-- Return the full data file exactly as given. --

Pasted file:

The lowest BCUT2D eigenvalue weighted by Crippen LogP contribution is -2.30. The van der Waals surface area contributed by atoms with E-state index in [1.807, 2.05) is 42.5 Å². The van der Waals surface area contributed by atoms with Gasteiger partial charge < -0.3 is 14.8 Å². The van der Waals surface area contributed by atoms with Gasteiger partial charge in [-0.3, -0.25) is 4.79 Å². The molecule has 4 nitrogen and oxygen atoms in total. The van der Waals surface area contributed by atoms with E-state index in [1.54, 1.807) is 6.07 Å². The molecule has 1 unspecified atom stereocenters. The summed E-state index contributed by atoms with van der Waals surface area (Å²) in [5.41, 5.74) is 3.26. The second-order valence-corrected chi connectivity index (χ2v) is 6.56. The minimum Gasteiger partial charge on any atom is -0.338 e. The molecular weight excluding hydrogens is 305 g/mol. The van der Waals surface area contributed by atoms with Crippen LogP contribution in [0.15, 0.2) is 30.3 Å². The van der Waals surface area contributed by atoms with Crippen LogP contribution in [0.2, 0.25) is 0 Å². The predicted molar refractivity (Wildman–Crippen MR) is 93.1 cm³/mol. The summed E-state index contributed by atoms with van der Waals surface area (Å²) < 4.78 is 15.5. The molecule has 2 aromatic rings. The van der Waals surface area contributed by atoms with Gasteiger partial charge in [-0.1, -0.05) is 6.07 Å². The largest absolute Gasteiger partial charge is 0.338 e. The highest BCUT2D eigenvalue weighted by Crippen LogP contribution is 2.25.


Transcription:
The lowest BCUT2D eigenvalue weighted by Crippen LogP contribution is -2.30. The van der Waals surface area contributed by atoms with E-state index in [1.807, 2.05) is 42.5 Å². The van der Waals surface area contributed by atoms with Gasteiger partial charge < -0.3 is 14.8 Å². The van der Waals surface area contributed by atoms with Gasteiger partial charge in [-0.3, -0.25) is 4.79 Å². The molecule has 4 nitrogen and oxygen atoms in total. The van der Waals surface area contributed by atoms with E-state index in [1.54, 1.807) is 6.07 Å². The molecule has 1 unspecified atom stereocenters. The summed E-state index contributed by atoms with van der Waals surface area (Å²) in [5.41, 5.74) is 3.26. The second-order valence-corrected chi connectivity index (χ2v) is 6.56. The minimum Gasteiger partial charge on any atom is -0.338 e. The molecular weight excluding hydrogens is 305 g/mol. The van der Waals surface area contributed by atoms with Crippen LogP contribution in [0.15, 0.2) is 30.3 Å². The van der Waals surface area contributed by atoms with Crippen LogP contribution in [0.2, 0.25) is 0 Å². The predicted molar refractivity (Wildman–Crippen MR) is 93.1 cm³/mol. The summed E-state index contributed by atoms with van der Waals surface area (Å²) < 4.78 is 15.5. The molecule has 2 aromatic rings. The van der Waals surface area contributed by atoms with Gasteiger partial charge in [-0.1, -0.05) is 6.07 Å². The largest absolute Gasteiger partial charge is 0.338 e. The highest BCUT2D eigenvalue weighted by Crippen LogP contribution is 2.25.